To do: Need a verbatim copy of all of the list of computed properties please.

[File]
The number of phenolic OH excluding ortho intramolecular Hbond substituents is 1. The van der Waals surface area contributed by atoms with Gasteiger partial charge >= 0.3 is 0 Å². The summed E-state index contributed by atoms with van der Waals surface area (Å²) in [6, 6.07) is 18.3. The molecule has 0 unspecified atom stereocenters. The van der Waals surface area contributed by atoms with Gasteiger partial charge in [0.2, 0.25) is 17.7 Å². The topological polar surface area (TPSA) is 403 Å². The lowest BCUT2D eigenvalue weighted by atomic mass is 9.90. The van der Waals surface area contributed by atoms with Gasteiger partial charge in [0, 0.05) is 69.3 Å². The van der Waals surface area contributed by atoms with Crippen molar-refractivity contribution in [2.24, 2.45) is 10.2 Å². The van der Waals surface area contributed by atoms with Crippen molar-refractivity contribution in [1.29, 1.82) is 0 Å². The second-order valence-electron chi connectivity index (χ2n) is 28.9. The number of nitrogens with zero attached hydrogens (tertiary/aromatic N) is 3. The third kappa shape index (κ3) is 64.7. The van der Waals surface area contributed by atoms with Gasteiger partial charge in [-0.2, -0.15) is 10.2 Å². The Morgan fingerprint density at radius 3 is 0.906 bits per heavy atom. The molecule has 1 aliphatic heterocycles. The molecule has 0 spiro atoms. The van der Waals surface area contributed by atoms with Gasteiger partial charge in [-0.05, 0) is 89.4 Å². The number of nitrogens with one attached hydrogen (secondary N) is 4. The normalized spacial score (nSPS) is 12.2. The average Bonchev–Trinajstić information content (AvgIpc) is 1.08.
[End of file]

The number of phenolic OH excluding ortho intramolecular Hbond substituents is 1. The van der Waals surface area contributed by atoms with Gasteiger partial charge >= 0.3 is 0 Å². The summed E-state index contributed by atoms with van der Waals surface area (Å²) in [6, 6.07) is 18.3. The molecule has 0 unspecified atom stereocenters. The van der Waals surface area contributed by atoms with Gasteiger partial charge in [0.2, 0.25) is 17.7 Å². The topological polar surface area (TPSA) is 403 Å². The lowest BCUT2D eigenvalue weighted by atomic mass is 9.90. The van der Waals surface area contributed by atoms with Gasteiger partial charge in [0, 0.05) is 69.3 Å². The van der Waals surface area contributed by atoms with Crippen molar-refractivity contribution in [2.24, 2.45) is 10.2 Å². The van der Waals surface area contributed by atoms with Crippen molar-refractivity contribution in [1.29, 1.82) is 0 Å². The second-order valence-electron chi connectivity index (χ2n) is 28.9. The number of nitrogens with zero attached hydrogens (tertiary/aromatic N) is 3. The third kappa shape index (κ3) is 64.7. The van der Waals surface area contributed by atoms with Gasteiger partial charge in [-0.2, -0.15) is 10.2 Å². The Morgan fingerprint density at radius 3 is 0.906 bits per heavy atom. The molecule has 1 aliphatic heterocycles. The molecule has 0 spiro atoms. The van der Waals surface area contributed by atoms with Gasteiger partial charge in [-0.05, 0) is 89.4 Å². The number of nitrogens with one attached hydrogen (secondary N) is 4. The normalized spacial score (nSPS) is 12.2. The average Bonchev–Trinajstić information content (AvgIpc) is 1.08.